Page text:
Independent Sen. Leeper won't seek Democratic votes for Senate presidency

11/12/2012 10:53 AM

The emergence of independent Sen. Bob Leeper into the Senate presidency race has further confused the post-David Williams outlook in the state Senate — a picture that already resembled a Jackson Pollock painting.

Leeper, a former Democrat-turned-Republican-turned-independent from Paducah, said he plans to win the Republican nomination for Senate president during the Dec. 13-14 GOP caucus retreat. And he said he has no plans to court Democratic votes to win the presidency when the full chamber votes for its leader at the start of the 2013 General Assembly in January.

“No, not at all. I intend to come out of caucus with the most votes,” Leeper told Pure Politics by phone on Sunday before meeting with a Republican senator in western Kentucky. A bipartisan coalition picked Sen. Larry Saunders as Senate president in 1997, paving the way for Republicans to take control after Sen. Dan Seum, now the Republican Senate caucus chairman, and Leeper switched parties to join the GOP ranks in 1999.

Leeper is running against Sen. Robert Stivers of Manchester, who has served as the Republican floor leader. They’re vying to replace Williams, who served 12 years as Senate president before accepting an appointment as circuit judge.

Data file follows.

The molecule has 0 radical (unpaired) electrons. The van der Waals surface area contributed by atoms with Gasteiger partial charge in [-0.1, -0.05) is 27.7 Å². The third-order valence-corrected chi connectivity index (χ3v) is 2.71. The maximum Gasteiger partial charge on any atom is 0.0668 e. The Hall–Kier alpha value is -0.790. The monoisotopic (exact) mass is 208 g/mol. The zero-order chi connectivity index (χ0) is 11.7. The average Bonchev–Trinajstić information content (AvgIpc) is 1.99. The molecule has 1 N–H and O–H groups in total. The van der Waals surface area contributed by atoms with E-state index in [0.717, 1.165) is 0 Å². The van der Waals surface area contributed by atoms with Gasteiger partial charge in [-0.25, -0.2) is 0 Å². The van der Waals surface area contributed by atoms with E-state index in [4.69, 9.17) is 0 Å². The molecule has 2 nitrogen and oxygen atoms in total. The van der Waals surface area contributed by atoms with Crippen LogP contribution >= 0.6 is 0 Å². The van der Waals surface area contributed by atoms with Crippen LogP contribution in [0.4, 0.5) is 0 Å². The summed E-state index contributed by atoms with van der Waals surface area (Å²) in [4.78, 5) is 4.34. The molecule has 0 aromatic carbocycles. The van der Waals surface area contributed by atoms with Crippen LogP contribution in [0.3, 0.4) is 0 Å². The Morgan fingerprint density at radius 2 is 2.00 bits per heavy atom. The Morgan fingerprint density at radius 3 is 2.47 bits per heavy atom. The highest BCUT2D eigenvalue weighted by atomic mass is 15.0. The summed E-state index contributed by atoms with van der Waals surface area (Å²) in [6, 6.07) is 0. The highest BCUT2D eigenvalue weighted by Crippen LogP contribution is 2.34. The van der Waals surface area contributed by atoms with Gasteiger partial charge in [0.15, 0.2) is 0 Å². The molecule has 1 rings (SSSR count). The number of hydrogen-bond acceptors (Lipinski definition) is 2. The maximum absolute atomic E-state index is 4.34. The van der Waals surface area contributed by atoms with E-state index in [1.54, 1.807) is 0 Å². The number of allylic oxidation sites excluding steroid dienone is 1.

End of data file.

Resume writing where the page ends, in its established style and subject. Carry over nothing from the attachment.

Stivers already received public endorsements from key senators such as Senate President Pro Tem Katie Stine and both Republicans running for GOP floor leader: Sen. David Givens of Greensburg and Sen. Damon Thayer of Georgetown.

The Lexington Herald-Leader’s Jack Brammer first confirmed Leeper’s interest in the Senate presidency last week.

Leeper, in his pitch to Republican senators, has been positioning himself as the change candidate, considering Stivers served as Williams No. 2 for the last three years.

“It’s a basic difference in styles,” Leeper said.

Leeper said he also doesn’t expect Republicans running for other leadership positions to form slates.

Several other Republican Senators have emerged as potential candidates for leadership.

Sen. Jimmy Higdon of Lebanon confirmed to Pure Politics he is running for Republican whip. Sen. Mike Wilson of Bowling Green, Sen. Brandon Smith of Hazard and potentially Sen. Carroll Gibson of Lietchfield, the incumbent GOP whip, also could seek that office.

And it’s possible that another candidate for Senate presidency could still emerge.


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